Hope this helps. Good luck!

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Exactly. I've both maintenance and extensibility issues. The sql queries are killing me and so is the web forms model, I guess. For example, passing querystring parameters make the site less SEO-friendly. What I need is to embrace a new technology that can handle all the bells and whistles of the modern web. In other words, what is the next logical step after asp.net 2.0 that will not require a total mind shift or brain surgery to learn? –  dpant Jan 26 '12 at 15:26
    
I've kind of gone through something similar over the past year or two. (And it did take that long.) I took a ASP.NET 2.0 app and moved it to ASP.NET MVC. I took chunks of the app at a time, as MVC can run side-by-side with classic ASP.NET. With making that move, IMO, MVC allows you to easily create action methods that return JSON, which plays nicely with jQuery and AJAX. So a logical next step could be a modular move to MVC and introduce some jQuery/AJAX concepts at that time. I'd say MVC would be the next logical step. –  David Hoerster Jan 26 '12 at 15:31
    
Thank you very much David. –  dpant Jan 26 '12 at 15:36
    
Not a problem - glad I could help. Good luck! –  David Hoerster Jan 26 '12 at 15:38

Step 1) figure out what would add value for your users

Step 2) investigate technical solutions to solving those problems

Step 3) learn and build

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+1 - i think this covers any suggestions i would have made. –  jim tollan Jan 26 '12 at 15:03

You could create a persistence layer and learn about entities. This is an extremely useful skill to have. You could do this by using NHibernate. I would also throw in some LINQ to get a great combo. After this i would probably go to the GUI and do some needed features with jQuery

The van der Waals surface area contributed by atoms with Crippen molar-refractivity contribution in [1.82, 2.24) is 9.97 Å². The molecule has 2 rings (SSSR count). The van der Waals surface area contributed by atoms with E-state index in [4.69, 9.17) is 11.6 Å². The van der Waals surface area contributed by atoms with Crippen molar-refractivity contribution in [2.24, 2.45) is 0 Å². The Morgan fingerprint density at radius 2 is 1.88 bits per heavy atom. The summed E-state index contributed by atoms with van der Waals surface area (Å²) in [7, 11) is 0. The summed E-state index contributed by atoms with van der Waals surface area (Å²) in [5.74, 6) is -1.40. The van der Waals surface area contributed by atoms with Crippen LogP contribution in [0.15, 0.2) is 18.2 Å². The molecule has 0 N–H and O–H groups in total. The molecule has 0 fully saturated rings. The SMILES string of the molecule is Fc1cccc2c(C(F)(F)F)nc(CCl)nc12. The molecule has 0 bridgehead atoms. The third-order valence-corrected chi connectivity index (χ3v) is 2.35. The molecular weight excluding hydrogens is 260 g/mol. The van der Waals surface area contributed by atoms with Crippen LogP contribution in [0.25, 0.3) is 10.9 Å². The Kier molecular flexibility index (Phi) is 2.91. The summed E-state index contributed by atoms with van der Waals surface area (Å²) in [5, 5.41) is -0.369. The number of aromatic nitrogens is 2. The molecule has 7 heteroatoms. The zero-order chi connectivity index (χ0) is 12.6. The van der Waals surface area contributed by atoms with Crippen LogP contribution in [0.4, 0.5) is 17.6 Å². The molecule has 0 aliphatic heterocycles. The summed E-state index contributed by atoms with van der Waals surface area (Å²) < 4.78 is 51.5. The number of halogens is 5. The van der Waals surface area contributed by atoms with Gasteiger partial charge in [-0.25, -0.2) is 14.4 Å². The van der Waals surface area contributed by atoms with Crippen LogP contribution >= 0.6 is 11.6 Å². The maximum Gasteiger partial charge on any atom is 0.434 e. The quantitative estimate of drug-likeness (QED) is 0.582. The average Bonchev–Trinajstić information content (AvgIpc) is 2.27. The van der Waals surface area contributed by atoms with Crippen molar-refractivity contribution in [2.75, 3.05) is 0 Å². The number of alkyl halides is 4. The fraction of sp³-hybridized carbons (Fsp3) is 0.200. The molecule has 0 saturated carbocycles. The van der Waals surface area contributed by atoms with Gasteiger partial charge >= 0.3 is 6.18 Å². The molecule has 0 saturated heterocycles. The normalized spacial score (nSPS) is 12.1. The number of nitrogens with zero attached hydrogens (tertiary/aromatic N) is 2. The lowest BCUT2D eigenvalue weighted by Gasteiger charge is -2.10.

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Obviously, from a business point of view the decision to maintain vs to rewrite will depend on budget, risks, availability of skills, and expected lifespan of project etc.

And even if you do choose to rewrite, I'm not really sure of the most suitable architecture.

However, if one of the primary reasons to do this is to get your teeth into newer, mainstream, marketable technologies (and I'm assuming that you are coming from .NET 2) then a quick checklist:

  1. LINQ, lambdas and functional programming paradigms - lambdas are everywhere.
  2. Then I would look at a LINQ enabled ORM on your Data Tier. You've mentioned LINQ2SQL, but its bigger brother EF is a lot more powerful. There is even a LINQ to NHibernate.
  3. If you are using ASMX Web Services, upgrade them to WCF. The main differences IMO are Service Contract interfaces, Data Contract Serializer, and lots of configuration knobs.
  4. On the presentation tier, if your UI is mostly business forms entry CRUD etc, then ASP.NET MVC would be the logical choice, probably with the Razor viewengine. jQuery is also ubiquitous.

Re : Old dog - not at all - my Dev Manager is 5 years older than I and keeps me on my toes.